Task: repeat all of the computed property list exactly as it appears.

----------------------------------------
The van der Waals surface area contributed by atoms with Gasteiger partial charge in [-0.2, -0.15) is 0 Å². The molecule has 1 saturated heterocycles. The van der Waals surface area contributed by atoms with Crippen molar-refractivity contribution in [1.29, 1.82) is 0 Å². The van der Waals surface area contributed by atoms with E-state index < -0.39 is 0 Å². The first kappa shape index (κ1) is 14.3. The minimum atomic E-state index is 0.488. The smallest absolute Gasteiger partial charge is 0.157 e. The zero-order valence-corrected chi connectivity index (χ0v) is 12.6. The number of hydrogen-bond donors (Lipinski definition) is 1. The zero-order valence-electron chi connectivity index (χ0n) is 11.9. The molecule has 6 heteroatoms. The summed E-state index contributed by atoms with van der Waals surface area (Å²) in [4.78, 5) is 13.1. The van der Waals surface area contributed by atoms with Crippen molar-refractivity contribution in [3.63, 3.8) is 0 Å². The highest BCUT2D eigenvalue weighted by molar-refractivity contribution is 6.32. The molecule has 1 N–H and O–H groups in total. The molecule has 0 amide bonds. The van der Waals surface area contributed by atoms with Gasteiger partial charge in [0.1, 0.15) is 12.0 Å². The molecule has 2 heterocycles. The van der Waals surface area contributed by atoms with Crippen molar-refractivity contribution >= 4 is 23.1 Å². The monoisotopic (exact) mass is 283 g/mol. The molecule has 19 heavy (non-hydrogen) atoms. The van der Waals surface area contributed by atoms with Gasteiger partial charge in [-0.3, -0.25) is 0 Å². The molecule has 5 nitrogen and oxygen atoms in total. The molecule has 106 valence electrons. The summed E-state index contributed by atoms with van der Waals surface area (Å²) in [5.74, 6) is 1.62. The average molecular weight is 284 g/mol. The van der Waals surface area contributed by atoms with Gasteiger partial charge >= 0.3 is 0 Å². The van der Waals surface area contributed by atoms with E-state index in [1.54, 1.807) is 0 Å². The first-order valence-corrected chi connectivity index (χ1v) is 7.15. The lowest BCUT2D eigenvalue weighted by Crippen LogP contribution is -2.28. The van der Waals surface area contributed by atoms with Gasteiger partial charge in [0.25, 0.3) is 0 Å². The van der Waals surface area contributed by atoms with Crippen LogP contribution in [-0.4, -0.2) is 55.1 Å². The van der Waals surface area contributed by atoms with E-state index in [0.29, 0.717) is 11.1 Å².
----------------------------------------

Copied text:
The van der Waals surface area contributed by atoms with Gasteiger partial charge in [-0.2, -0.15) is 0 Å². The molecule has 1 saturated heterocycles. The van der Waals surface area contributed by atoms with Crippen molar-refractivity contribution in [1.29, 1.82) is 0 Å². The van der Waals surface area contributed by atoms with E-state index < -0.39 is 0 Å². The first kappa shape index (κ1) is 14.3. The minimum atomic E-state index is 0.488. The smallest absolute Gasteiger partial charge is 0.157 e. The zero-order valence-corrected chi connectivity index (χ0v) is 12.6. The number of hydrogen-bond donors (Lipinski definition) is 1. The zero-order valence-electron chi connectivity index (χ0n) is 11.9. The molecule has 6 heteroatoms. The summed E-state index contributed by atoms with van der Waals surface area (Å²) in [4.78, 5) is 13.1. The van der Waals surface area contributed by atoms with Crippen molar-refractivity contribution in [3.63, 3.8) is 0 Å². The highest BCUT2D eigenvalue weighted by molar-refractivity contribution is 6.32. The molecule has 1 N–H and O–H groups in total. The molecule has 0 amide bonds. The van der Waals surface area contributed by atoms with Gasteiger partial charge in [0.1, 0.15) is 12.0 Å². The molecule has 2 heterocycles. The van der Waals surface area contributed by atoms with Crippen molar-refractivity contribution >= 4 is 23.1 Å². The monoisotopic (exact) mass is 283 g/mol. The molecule has 19 heavy (non-hydrogen) atoms. The van der Waals surface area contributed by atoms with Gasteiger partial charge in [-0.3, -0.25) is 0 Å². The molecule has 5 nitrogen and oxygen atoms in total. The molecule has 106 valence electrons. The summed E-state index contributed by atoms with van der Waals surface area (Å²) in [5.74, 6) is 1.62. The average molecular weight is 284 g/mol. The van der Waals surface area contributed by atoms with Gasteiger partial charge >= 0.3 is 0 Å². The van der Waals surface area contributed by atoms with E-state index in [1.54, 1.807) is 0 Å². The first-order valence-corrected chi connectivity index (χ1v) is 7.15. The lowest BCUT2D eigenvalue weighted by Crippen LogP contribution is -2.28. The van der Waals surface area contributed by atoms with Gasteiger partial charge in [0.25, 0.3) is 0 Å². The van der Waals surface area contributed by atoms with Crippen LogP contribution in [-0.4, -0.2) is 55.1 Å². The van der Waals surface area contributed by atoms with E-state index in [0.29, 0.717) is 11.1 Å².